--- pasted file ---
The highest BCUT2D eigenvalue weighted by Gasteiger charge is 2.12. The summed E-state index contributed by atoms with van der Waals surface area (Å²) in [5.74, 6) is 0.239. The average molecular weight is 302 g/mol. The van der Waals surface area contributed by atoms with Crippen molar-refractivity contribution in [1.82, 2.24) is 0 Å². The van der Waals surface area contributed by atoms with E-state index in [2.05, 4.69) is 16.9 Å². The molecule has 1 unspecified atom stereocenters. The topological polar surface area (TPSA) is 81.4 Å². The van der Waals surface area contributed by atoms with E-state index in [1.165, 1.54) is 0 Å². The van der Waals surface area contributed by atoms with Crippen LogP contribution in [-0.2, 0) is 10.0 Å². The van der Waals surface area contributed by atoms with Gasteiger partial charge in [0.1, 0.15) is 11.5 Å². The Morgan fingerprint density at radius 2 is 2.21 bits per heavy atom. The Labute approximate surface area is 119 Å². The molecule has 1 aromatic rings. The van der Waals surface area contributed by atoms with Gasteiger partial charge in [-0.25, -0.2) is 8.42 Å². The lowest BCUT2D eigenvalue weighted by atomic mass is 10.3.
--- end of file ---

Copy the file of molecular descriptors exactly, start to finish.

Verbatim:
The highest BCUT2D eigenvalue weighted by Gasteiger charge is 2.12. The summed E-state index contributed by atoms with van der Waals surface area (Å²) in [5.74, 6) is 0.239. The average molecular weight is 302 g/mol. The van der Waals surface area contributed by atoms with Crippen molar-refractivity contribution in [1.82, 2.24) is 0 Å². The van der Waals surface area contributed by atoms with E-state index in [2.05, 4.69) is 16.9 Å². The molecule has 1 unspecified atom stereocenters. The topological polar surface area (TPSA) is 81.4 Å². The van der Waals surface area contributed by atoms with E-state index in [1.165, 1.54) is 0 Å². The van der Waals surface area contributed by atoms with Crippen LogP contribution in [-0.2, 0) is 10.0 Å². The van der Waals surface area contributed by atoms with Gasteiger partial charge in [0.1, 0.15) is 11.5 Å². The Morgan fingerprint density at radius 2 is 2.21 bits per heavy atom. The Labute approximate surface area is 119 Å². The molecule has 1 aromatic rings. The van der Waals surface area contributed by atoms with Gasteiger partial charge in [-0.25, -0.2) is 8.42 Å². The lowest BCUT2D eigenvalue weighted by atomic mass is 10.3.